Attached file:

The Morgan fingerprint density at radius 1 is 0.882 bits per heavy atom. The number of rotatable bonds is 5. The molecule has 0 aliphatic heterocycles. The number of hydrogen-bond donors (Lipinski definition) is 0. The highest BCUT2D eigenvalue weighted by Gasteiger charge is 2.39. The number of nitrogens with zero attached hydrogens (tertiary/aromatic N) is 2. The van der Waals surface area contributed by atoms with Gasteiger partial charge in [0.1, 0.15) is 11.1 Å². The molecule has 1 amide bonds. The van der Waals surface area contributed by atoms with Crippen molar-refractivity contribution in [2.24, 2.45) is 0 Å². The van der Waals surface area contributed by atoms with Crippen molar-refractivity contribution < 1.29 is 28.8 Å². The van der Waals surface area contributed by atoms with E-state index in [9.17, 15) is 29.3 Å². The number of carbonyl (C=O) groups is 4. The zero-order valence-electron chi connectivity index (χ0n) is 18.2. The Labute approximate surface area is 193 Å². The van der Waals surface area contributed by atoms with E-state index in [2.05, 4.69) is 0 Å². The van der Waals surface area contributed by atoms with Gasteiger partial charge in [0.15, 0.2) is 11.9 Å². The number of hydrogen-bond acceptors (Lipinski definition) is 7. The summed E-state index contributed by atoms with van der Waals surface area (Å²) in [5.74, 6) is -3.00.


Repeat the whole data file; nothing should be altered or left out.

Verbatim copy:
The Morgan fingerprint density at radius 1 is 0.882 bits per heavy atom. The number of rotatable bonds is 5. The molecule has 0 aliphatic heterocycles. The number of hydrogen-bond donors (Lipinski definition) is 0. The highest BCUT2D eigenvalue weighted by Gasteiger charge is 2.39. The number of nitrogens with zero attached hydrogens (tertiary/aromatic N) is 2. The van der Waals surface area contributed by atoms with Gasteiger partial charge in [0.1, 0.15) is 11.1 Å². The molecule has 1 amide bonds. The van der Waals surface area contributed by atoms with Crippen molar-refractivity contribution in [2.24, 2.45) is 0 Å². The van der Waals surface area contributed by atoms with Crippen molar-refractivity contribution < 1.29 is 28.8 Å². The van der Waals surface area contributed by atoms with E-state index in [9.17, 15) is 29.3 Å². The number of carbonyl (C=O) groups is 4. The zero-order valence-electron chi connectivity index (χ0n) is 18.2. The Labute approximate surface area is 193 Å². The van der Waals surface area contributed by atoms with E-state index in [2.05, 4.69) is 0 Å². The van der Waals surface area contributed by atoms with Gasteiger partial charge in [0.15, 0.2) is 11.9 Å². The number of hydrogen-bond acceptors (Lipinski definition) is 7. The summed E-state index contributed by atoms with van der Waals surface area (Å²) in [5.74, 6) is -3.00.